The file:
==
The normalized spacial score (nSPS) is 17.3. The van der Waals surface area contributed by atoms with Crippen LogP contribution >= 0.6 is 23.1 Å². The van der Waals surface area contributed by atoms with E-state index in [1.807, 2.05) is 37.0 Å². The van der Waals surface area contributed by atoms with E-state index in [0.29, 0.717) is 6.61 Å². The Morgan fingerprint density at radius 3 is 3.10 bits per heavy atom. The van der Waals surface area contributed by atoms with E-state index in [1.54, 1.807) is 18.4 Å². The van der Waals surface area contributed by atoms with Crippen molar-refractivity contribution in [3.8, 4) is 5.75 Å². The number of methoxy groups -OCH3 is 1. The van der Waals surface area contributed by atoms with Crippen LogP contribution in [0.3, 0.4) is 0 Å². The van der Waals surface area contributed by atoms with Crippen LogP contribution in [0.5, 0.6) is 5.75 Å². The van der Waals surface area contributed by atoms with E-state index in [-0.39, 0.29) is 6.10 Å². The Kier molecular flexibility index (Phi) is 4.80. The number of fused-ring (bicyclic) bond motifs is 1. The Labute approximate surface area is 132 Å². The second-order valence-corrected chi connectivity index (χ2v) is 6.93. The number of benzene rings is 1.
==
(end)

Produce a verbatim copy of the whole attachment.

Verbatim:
The normalized spacial score (nSPS) is 17.3. The van der Waals surface area contributed by atoms with Crippen LogP contribution >= 0.6 is 23.1 Å². The van der Waals surface area contributed by atoms with E-state index in [1.807, 2.05) is 37.0 Å². The van der Waals surface area contributed by atoms with E-state index in [0.29, 0.717) is 6.61 Å². The Morgan fingerprint density at radius 3 is 3.10 bits per heavy atom. The van der Waals surface area contributed by atoms with E-state index in [1.54, 1.807) is 18.4 Å². The van der Waals surface area contributed by atoms with Crippen molar-refractivity contribution in [3.8, 4) is 5.75 Å². The number of methoxy groups -OCH3 is 1. The van der Waals surface area contributed by atoms with Crippen LogP contribution in [0.3, 0.4) is 0 Å². The van der Waals surface area contributed by atoms with Crippen LogP contribution in [0.5, 0.6) is 5.75 Å². The van der Waals surface area contributed by atoms with E-state index in [-0.39, 0.29) is 6.10 Å². The Kier molecular flexibility index (Phi) is 4.80. The number of fused-ring (bicyclic) bond motifs is 1. The Labute approximate surface area is 132 Å². The second-order valence-corrected chi connectivity index (χ2v) is 6.93. The number of benzene rings is 1.